The deeper meaning of being Jewish on campus

No one likes new beginnings. New places can always be a bit terrifying and uncomfortable. From the second you come out into the world, you cry in fear of what is ahead. Now imagine the same experience, 18 years later.

You’re a college freshman, just said goodbye to Mommy and Daddy. You pretended to be strong and not cry when their rented car leaves the dorms on their way back to New York, and as you turn around to walk back in it hits you. This is it.

Being a freshman is an interesting experience that can dictate how the next 4 years of your life will play out, and being a Jewish freshman has its added “perks”. There is something about Jewish people that connects them unlike any other religion in the world. You can be walking down the street and see someone with a Magen David shirt, and automatically you know that if needed, the stranger will help you out.

Being on campus with so many organizations such as Hillel, Chadad and JSU, really helps Jewish students settle in quickly and feel at home. In my first weekend at Florida Atlantic University I was invited to Shabbat dinner by one of the staff members at Hillel, and attending it helped define my next 4 years. At dinner I was able to connect and meet different students who shared the same moral values as I did, students who shared a passion for both Judaism and Israel, and with whom I felt close with almost instantly.

As someone who has served in the IDF, I know the meaning and the importance of camaraderie and brotherhood. Having someone there with you through the good and bad times can help make the direst situations a bit sweeter. That’s why joining AEPi was one the best decisions I ever in my entire life. Being in a fraternity that was established solely so that Jewish students have the ability to socialize and share their passion for Judaism seems almost too good to be true, but it’s not. From the first second of receiving a bid, strangers you just met a few days ago invite you to their house, introduce you to new people, and treat you as one of their own. Kids who grew up in the US their entire lives have giant Israeli flags hanging in their room. Why? Because they’re Jewish, and Israel is the Jewish homeland.

Some may come out and say that such organizations such as AEPi and Hillel may promote discrimination among student as they cater only to the Jewish community, however I’ve found this claim to be the most ridiculous one so far. If you attend a Shabbat dinner you will find many non Jewish peers sitting quietly soaking in the sights and sounds, eager to learn what is so special about being Jewish that brings so many strangers together. AEPi has brothers who are not necessarily Jewish, however they share the same believes and morals and understand the importance of setting an example for others.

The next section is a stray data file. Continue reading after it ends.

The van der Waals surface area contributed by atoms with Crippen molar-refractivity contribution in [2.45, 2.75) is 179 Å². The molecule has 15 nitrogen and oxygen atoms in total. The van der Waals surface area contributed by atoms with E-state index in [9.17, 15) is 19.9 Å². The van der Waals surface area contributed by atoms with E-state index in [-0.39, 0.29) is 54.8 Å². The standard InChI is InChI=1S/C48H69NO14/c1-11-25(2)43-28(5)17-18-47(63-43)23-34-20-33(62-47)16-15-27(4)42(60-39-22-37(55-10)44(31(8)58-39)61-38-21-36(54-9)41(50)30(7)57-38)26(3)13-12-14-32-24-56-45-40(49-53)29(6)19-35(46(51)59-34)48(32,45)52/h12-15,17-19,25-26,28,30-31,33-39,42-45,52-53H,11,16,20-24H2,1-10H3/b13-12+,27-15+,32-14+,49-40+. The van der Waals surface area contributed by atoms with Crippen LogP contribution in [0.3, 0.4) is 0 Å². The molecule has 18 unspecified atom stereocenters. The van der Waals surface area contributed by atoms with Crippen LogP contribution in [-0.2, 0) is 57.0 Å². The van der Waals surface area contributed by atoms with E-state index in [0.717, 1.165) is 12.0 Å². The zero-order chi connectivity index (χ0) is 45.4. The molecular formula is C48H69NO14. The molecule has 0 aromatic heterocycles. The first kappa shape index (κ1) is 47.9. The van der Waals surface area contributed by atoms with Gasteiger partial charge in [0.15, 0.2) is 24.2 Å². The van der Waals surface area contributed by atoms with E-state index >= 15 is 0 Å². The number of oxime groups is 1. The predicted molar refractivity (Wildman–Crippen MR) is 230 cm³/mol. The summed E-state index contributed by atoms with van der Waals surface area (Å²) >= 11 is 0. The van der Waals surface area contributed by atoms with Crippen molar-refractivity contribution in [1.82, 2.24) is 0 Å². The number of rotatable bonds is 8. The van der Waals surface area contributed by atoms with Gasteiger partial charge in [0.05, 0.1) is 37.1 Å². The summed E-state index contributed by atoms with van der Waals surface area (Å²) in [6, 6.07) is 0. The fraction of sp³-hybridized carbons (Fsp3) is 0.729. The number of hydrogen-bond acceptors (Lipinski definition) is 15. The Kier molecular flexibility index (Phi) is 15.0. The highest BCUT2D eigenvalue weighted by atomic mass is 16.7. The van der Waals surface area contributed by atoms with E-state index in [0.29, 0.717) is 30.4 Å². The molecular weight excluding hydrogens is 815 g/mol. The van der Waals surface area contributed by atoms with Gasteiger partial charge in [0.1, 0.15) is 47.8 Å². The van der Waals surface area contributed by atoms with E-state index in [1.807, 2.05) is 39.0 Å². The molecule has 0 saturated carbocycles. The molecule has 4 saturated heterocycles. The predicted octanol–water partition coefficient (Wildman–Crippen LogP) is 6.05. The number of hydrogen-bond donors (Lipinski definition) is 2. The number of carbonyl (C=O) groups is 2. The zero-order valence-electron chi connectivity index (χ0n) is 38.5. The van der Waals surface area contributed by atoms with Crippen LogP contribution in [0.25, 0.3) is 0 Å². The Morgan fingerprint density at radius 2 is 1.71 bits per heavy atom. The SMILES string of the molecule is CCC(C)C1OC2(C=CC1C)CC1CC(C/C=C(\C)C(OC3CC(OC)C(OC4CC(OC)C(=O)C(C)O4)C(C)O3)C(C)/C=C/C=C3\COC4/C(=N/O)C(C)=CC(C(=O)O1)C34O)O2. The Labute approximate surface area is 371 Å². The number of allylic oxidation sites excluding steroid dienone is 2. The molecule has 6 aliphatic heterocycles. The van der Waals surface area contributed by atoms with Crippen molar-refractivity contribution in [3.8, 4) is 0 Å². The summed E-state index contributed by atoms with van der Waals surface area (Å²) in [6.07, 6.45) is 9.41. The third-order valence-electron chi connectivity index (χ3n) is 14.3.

I am proud to walk down the Breezeway (main walkway in school where most students pass through on a daily basis) and such diversity in our school. On a daily basis you can see people tabling causes such as charities and fundraisers, right alongside students advocating Israel and AEPi. I am proud to be a Jewish student on campus, setting an example and leading the way for many others that will follow in my foot steps. I am proud to be part of a Jewish fraternity that holds the highest overall GPA on campus. I am proud to be able to walk around FAU and see Israeli flags in different parts of the school.

To all the Jewish students who aren’t sure or are a bit hesitant: I urge you to go to your local Hillel and introduce yourself. Say hello, see what’s up. You’ll find that some of the best friends you will meet in college will be the fellow students you meet at Hillel and Chabad. Whether it’s signing up for birthright, getting the rundown on events, or just hanging out to kill time until class. Do it. I have never heard of someone who tried to become involved in the Jewish student community and didn’t love it. You won’t be the first.

About the Author
Avi Thomas grew up in Israel and Memphis, TN. After graduating he went on to serve in the IDF both as a Air Force flight cadet and special forces medic in the Maglan unit. He now am studies Political Science at Florida Atlantic University in Boca. He is an Emmerson fellow for Stand With Us and is very involved in Israel advocacy on campus.
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